FRANKFURT (Reuters) - Germany’s biggest carrier Lufthansa will increase flights at a more modest pace than its peers this season, after higher fuel costs and customer compensation for a slew of cancelled flights caused it to miss third quarter profit estimates.
Shares in the company, which have fallen by roughly two fifths since the start of the year, opened 3.8 percent lower, underperforming the German blue-chip DAX index which rose 0.5 percent.
The fuel costs and compensation payments are expected to increase costs by more than 1 billion euros this year, Chief Executive Carsten Spohr said, while an additional 170 million euros has been paid for the now completed restructuring of its budget carrier Eurowings.
The company on Tuesday reported adjusted earnings before interest and taxes (EBIT) of 1.35 billion euros ($1.54 billion), against expectations of 1.41 billion euros in the July-September period.
However, it maintained its guidance for the full year of a slight fall from 2017’s record level of 2.97 billion euros.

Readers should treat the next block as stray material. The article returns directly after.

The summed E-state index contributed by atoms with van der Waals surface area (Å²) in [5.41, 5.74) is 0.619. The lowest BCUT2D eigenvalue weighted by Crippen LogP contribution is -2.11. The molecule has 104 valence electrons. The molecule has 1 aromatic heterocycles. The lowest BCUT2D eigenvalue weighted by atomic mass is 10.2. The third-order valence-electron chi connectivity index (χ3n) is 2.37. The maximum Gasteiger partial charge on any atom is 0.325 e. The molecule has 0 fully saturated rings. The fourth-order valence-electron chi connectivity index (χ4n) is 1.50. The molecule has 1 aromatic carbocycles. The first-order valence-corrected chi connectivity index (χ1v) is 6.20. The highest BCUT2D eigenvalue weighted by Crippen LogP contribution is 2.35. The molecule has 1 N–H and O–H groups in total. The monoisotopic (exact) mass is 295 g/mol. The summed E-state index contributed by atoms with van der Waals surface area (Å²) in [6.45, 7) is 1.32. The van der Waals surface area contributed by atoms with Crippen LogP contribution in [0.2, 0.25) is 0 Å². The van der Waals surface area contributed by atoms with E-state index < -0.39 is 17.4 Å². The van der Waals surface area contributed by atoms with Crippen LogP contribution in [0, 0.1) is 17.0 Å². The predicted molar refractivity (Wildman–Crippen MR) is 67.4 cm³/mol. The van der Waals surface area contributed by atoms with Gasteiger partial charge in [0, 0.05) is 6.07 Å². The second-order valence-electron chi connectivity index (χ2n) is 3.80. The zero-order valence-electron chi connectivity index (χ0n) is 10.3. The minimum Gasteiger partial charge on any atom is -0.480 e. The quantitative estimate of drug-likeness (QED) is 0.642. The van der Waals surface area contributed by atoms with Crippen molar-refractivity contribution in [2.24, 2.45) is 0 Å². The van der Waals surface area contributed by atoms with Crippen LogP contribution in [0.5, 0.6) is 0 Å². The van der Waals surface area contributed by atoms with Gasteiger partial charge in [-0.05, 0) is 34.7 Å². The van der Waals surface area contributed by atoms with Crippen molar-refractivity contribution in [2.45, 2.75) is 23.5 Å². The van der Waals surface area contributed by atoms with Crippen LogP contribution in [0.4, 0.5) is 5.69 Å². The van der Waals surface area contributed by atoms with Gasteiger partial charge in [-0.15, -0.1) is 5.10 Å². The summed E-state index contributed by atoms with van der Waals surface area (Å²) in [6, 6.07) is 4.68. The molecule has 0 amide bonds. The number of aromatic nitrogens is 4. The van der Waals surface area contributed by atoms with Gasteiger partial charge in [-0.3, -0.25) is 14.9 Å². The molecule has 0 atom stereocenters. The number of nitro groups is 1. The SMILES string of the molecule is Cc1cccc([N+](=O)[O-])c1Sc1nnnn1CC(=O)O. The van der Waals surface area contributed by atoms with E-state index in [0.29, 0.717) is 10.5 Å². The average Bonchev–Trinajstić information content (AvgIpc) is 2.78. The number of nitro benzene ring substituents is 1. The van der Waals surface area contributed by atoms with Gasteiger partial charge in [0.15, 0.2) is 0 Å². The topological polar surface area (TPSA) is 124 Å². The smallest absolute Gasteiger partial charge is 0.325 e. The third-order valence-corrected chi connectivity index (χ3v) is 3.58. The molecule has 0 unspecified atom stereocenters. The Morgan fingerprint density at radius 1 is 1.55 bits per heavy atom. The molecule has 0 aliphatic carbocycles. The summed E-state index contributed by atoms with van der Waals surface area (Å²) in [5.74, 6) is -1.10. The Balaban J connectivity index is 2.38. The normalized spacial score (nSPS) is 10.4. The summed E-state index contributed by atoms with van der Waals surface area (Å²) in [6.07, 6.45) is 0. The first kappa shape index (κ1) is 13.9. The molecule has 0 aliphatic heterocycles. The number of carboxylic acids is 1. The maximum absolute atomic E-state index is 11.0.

“Beyond today’s results, this is likely to prove a positive for the stock, given that there were significant investor expectations of a profit warning or guidance downgrade heading into the results,” analysts at Bernstein said in a note to clients.
Overcapacity in the market is expected to increase price pressure again, after the insolvency of German carrier Airberlin last year lightened the situation temporarily.
Earlier this month, Ryanair Chief Executive Michael O’Leary said that he would push fares down by 2 percent in the six months to March 31 on European short-haul routes, while cutting the airline’s profit targets.
In contrast, Lufthansa said that on the back of higher fuel costs, ticket prices would rise next year, after having already said in the summer that it would raise ticket prices for the rest of 2018.
Lufthansa said it expects to expand capacity by 8 percent this winter versus an anticipated 10 percent at peers and to grow capacity by 3.8 percent for the 2019 summer timetable.
Altogether, Lufthansa expects to hike 2019 capacity by significantly less than the 8 percent seen this year, when it benefited from the Airberlin insolvency.
“Future growth in the air transport sector will need to pay far more regard to the capacities of the infrastructure in the air and on the ground,” Spohr said.
The German flagship carrier expects 900 million euros in extra expenses for fuel next year, after an increase of 850 million euros this year. It has paid out 350 million euros so far this year in compensation for late or cancelled flights.
($1 = 0.8788 euros)
Reporting by Arno Schuetze; Editing by Maria Sheahan, Sherry Jacob-Phillips and Kirsten Donovan